The Post reports that shoplifting is up markedly since the pandemic began — at much higher levels than in past economic crises — but what’s distinctive about this trend is the fact that staples such as bread, pasta and baby formula are what’s being taken.
“2020 has been extra difficult because of the coronavirus pandemic,” SA Food Bank CEO Eric Cooper said in September. “We’re seeing more families — those who never thought they’d be in this situation — coming in for help.”
The San Antonio Food Bank has seen a rapid increase in need during the pandemic, as more than 625,000 people in the organization’s 16-county service area have received food bank assistance since March.
“It’s become much harder during the pandemic,” one Washington, D.C. grocery store operator told the Post. “People will say, ‘I was just hungry.’ And then what do you do?”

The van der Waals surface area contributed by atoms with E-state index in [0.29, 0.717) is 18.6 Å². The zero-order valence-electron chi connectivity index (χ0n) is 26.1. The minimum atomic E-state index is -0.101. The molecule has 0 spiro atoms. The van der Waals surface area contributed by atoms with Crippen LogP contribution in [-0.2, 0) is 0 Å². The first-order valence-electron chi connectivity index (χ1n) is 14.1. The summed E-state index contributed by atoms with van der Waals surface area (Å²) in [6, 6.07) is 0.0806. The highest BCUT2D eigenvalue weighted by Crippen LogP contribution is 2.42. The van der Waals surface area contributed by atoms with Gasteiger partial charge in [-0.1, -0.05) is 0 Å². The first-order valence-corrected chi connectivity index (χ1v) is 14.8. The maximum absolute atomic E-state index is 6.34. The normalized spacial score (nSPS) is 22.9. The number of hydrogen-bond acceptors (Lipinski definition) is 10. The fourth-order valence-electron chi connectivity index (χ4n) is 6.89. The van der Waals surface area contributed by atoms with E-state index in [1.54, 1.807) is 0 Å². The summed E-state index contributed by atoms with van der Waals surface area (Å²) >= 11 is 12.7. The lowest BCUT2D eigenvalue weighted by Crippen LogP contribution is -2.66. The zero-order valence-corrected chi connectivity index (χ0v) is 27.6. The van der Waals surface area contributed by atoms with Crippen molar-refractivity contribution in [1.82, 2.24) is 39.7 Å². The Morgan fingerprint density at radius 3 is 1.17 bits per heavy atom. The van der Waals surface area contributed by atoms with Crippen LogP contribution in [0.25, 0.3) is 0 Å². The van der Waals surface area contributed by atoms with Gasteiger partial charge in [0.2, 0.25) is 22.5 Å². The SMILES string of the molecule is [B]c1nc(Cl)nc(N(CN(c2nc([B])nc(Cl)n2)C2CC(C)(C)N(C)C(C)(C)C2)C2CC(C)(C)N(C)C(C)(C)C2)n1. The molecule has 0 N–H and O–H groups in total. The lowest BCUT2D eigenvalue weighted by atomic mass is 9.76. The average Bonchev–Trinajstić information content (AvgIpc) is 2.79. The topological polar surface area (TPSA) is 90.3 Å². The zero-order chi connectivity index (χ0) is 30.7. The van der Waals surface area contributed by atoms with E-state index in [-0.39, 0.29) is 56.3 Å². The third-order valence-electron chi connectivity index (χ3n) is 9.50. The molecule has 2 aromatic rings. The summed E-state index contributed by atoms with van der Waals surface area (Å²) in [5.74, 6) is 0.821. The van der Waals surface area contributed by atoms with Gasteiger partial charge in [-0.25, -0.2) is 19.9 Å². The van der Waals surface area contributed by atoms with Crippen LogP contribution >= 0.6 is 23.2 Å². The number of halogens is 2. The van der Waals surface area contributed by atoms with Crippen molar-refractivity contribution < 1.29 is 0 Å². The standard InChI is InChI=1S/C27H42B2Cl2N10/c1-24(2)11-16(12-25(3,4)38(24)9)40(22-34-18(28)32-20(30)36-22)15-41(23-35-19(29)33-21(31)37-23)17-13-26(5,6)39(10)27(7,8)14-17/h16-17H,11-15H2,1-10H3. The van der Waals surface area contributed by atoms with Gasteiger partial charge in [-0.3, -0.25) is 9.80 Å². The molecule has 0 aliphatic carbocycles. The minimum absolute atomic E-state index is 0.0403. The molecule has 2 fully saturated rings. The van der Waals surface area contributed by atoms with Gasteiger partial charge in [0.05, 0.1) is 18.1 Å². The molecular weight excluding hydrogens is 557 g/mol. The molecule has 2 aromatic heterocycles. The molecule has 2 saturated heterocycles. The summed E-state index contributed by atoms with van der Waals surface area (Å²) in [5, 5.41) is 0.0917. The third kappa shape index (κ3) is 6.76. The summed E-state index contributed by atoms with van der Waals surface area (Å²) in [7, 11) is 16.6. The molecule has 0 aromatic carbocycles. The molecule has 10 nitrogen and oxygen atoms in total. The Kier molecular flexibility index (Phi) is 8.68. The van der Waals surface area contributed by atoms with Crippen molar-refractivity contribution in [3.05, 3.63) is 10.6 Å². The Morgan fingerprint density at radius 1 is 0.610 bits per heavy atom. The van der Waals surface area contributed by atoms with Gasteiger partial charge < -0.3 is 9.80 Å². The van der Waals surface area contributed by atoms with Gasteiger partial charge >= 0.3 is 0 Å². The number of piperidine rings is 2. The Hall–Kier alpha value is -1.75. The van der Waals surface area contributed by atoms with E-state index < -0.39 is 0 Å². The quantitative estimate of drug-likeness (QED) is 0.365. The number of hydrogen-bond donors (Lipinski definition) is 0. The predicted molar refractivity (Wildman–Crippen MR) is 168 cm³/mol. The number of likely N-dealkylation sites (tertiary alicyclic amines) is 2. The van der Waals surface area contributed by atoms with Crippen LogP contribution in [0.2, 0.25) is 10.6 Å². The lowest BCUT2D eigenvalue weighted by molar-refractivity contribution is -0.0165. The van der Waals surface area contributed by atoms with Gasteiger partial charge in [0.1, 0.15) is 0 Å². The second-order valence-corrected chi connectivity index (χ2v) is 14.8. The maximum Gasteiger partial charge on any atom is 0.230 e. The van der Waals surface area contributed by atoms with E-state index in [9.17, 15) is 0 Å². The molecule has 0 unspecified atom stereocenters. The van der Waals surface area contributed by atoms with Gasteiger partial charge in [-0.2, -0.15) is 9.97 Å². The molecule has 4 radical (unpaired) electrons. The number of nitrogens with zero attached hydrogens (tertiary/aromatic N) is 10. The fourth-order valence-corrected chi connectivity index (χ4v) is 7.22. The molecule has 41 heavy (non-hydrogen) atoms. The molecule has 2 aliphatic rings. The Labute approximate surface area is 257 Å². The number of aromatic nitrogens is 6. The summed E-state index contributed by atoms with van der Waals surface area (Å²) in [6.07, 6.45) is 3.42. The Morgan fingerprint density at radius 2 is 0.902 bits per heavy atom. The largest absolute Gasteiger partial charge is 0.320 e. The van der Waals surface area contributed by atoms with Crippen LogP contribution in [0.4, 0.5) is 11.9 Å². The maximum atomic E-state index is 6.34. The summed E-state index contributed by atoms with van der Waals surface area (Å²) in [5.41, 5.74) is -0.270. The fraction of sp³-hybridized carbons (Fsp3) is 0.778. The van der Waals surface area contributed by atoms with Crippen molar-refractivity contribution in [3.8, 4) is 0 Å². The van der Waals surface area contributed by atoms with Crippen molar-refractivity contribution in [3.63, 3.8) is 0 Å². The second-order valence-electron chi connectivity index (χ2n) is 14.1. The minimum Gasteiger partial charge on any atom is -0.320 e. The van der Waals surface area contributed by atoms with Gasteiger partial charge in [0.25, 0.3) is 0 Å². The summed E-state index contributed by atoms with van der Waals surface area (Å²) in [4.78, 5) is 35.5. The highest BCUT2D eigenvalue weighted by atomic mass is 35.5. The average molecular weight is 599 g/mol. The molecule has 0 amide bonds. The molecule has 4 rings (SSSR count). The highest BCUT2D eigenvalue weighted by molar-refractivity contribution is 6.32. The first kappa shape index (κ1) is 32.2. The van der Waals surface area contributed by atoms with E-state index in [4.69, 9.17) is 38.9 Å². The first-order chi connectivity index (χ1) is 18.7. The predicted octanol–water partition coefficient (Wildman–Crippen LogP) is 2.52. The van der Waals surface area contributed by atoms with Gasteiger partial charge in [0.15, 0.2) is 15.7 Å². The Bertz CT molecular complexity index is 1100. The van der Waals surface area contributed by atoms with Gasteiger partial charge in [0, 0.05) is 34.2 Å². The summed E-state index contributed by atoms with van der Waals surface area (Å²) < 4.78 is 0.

Due to the COVID-19 pandemic, the U.S. Department of Agriculture estimates that 54 million Americans will struggle with hunger this year — a 45% increase from 2019.
While several federal food programs provided billions of dollars in fresh produce, dairy and meat to food banks nationwide, those programs are set to expire at the end of the year — just weeks away.
The USDA’s Farmers to Families Food Box program is one of the largest federal efforts, providing organizations like Feeding Texas and the SA Food Bank with food boxes during the pandemic, but it is already running out of money in some states, according to the Post.
A $908 billion bipartisan coronavirus relief deal has been proposed to Congress, however little progress has been made on the legislation as folks on both side of the aisle continue to bicker about details.
“We’re supposed to be the greatest, richest country in the world, and we don’t have safety nets for when something like this happens?” Danielle Nierenberg, president and founder of food equity and sustainability nonprofit Food Tank, told the Post.
“People are being forced to steal when they shouldn’t have to, and that’s a great American tragedy.”
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